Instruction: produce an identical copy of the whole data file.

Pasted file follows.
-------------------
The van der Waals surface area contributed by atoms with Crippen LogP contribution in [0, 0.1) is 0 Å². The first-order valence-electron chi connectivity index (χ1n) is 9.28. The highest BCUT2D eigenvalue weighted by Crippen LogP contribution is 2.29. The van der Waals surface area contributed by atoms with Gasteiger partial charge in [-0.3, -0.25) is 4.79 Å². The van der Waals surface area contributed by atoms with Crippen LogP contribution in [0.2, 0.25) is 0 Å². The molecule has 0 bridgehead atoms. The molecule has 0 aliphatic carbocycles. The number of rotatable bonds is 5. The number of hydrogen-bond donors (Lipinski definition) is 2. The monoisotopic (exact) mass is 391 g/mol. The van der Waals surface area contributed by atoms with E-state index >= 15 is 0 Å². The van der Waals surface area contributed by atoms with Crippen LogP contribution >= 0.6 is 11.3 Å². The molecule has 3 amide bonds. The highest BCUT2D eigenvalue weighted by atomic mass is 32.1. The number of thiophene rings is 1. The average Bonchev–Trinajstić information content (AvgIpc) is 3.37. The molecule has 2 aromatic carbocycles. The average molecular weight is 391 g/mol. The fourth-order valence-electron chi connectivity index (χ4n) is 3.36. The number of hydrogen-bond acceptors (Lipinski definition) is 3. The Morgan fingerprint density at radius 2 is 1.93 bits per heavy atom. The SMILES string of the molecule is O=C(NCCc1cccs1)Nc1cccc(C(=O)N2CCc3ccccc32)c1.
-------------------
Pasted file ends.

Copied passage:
The van der Waals surface area contributed by atoms with Crippen LogP contribution in [0, 0.1) is 0 Å². The first-order valence-electron chi connectivity index (χ1n) is 9.28. The highest BCUT2D eigenvalue weighted by Crippen LogP contribution is 2.29. The van der Waals surface area contributed by atoms with Gasteiger partial charge in [-0.3, -0.25) is 4.79 Å². The van der Waals surface area contributed by atoms with Crippen LogP contribution in [0.2, 0.25) is 0 Å². The molecule has 0 bridgehead atoms. The molecule has 0 aliphatic carbocycles. The number of rotatable bonds is 5. The number of hydrogen-bond donors (Lipinski definition) is 2. The monoisotopic (exact) mass is 391 g/mol. The van der Waals surface area contributed by atoms with E-state index >= 15 is 0 Å². The van der Waals surface area contributed by atoms with Crippen LogP contribution >= 0.6 is 11.3 Å². The molecule has 3 amide bonds. The highest BCUT2D eigenvalue weighted by atomic mass is 32.1. The number of thiophene rings is 1. The average Bonchev–Trinajstić information content (AvgIpc) is 3.37. The molecule has 2 aromatic carbocycles. The average molecular weight is 391 g/mol. The fourth-order valence-electron chi connectivity index (χ4n) is 3.36. The number of hydrogen-bond acceptors (Lipinski definition) is 3. The Morgan fingerprint density at radius 2 is 1.93 bits per heavy atom. The SMILES string of the molecule is O=C(NCCc1cccs1)Nc1cccc(C(=O)N2CCc3ccccc32)c1.